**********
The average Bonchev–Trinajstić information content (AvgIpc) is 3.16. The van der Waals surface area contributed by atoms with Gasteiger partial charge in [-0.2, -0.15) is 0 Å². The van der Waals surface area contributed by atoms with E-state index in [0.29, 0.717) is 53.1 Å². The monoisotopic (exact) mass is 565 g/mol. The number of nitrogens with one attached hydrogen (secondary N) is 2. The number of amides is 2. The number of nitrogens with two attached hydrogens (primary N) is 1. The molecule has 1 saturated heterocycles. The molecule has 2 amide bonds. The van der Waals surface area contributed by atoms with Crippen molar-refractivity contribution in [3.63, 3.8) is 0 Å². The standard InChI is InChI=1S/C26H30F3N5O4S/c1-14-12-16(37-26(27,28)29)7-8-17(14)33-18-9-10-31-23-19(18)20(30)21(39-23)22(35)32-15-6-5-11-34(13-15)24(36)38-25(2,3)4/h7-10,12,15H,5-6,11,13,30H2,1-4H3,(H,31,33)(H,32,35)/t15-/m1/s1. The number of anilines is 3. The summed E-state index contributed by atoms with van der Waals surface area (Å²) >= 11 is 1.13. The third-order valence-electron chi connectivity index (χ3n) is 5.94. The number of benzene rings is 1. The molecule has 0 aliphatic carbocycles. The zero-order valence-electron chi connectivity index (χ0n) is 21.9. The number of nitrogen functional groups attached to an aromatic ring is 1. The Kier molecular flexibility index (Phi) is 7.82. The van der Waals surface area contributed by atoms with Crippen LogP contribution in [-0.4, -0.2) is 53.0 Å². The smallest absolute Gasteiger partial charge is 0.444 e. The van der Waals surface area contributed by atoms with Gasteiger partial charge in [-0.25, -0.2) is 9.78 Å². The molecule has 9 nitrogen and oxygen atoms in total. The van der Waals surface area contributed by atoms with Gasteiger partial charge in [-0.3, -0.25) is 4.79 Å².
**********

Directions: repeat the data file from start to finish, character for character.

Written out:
The average Bonchev–Trinajstić information content (AvgIpc) is 3.16. The van der Waals surface area contributed by atoms with Gasteiger partial charge in [-0.2, -0.15) is 0 Å². The van der Waals surface area contributed by atoms with E-state index in [0.29, 0.717) is 53.1 Å². The monoisotopic (exact) mass is 565 g/mol. The number of nitrogens with one attached hydrogen (secondary N) is 2. The number of amides is 2. The number of nitrogens with two attached hydrogens (primary N) is 1. The molecule has 1 saturated heterocycles. The molecule has 2 amide bonds. The van der Waals surface area contributed by atoms with Crippen molar-refractivity contribution in [3.63, 3.8) is 0 Å². The standard InChI is InChI=1S/C26H30F3N5O4S/c1-14-12-16(37-26(27,28)29)7-8-17(14)33-18-9-10-31-23-19(18)20(30)21(39-23)22(35)32-15-6-5-11-34(13-15)24(36)38-25(2,3)4/h7-10,12,15H,5-6,11,13,30H2,1-4H3,(H,31,33)(H,32,35)/t15-/m1/s1. The number of anilines is 3. The summed E-state index contributed by atoms with van der Waals surface area (Å²) >= 11 is 1.13. The third-order valence-electron chi connectivity index (χ3n) is 5.94. The number of benzene rings is 1. The molecule has 0 aliphatic carbocycles. The zero-order valence-electron chi connectivity index (χ0n) is 21.9. The number of nitrogen functional groups attached to an aromatic ring is 1. The Kier molecular flexibility index (Phi) is 7.82. The van der Waals surface area contributed by atoms with Crippen LogP contribution in [-0.4, -0.2) is 53.0 Å². The smallest absolute Gasteiger partial charge is 0.444 e. The van der Waals surface area contributed by atoms with Gasteiger partial charge in [-0.25, -0.2) is 9.78 Å². The molecule has 9 nitrogen and oxygen atoms in total. The van der Waals surface area contributed by atoms with Gasteiger partial charge in [-0.3, -0.25) is 4.79 Å².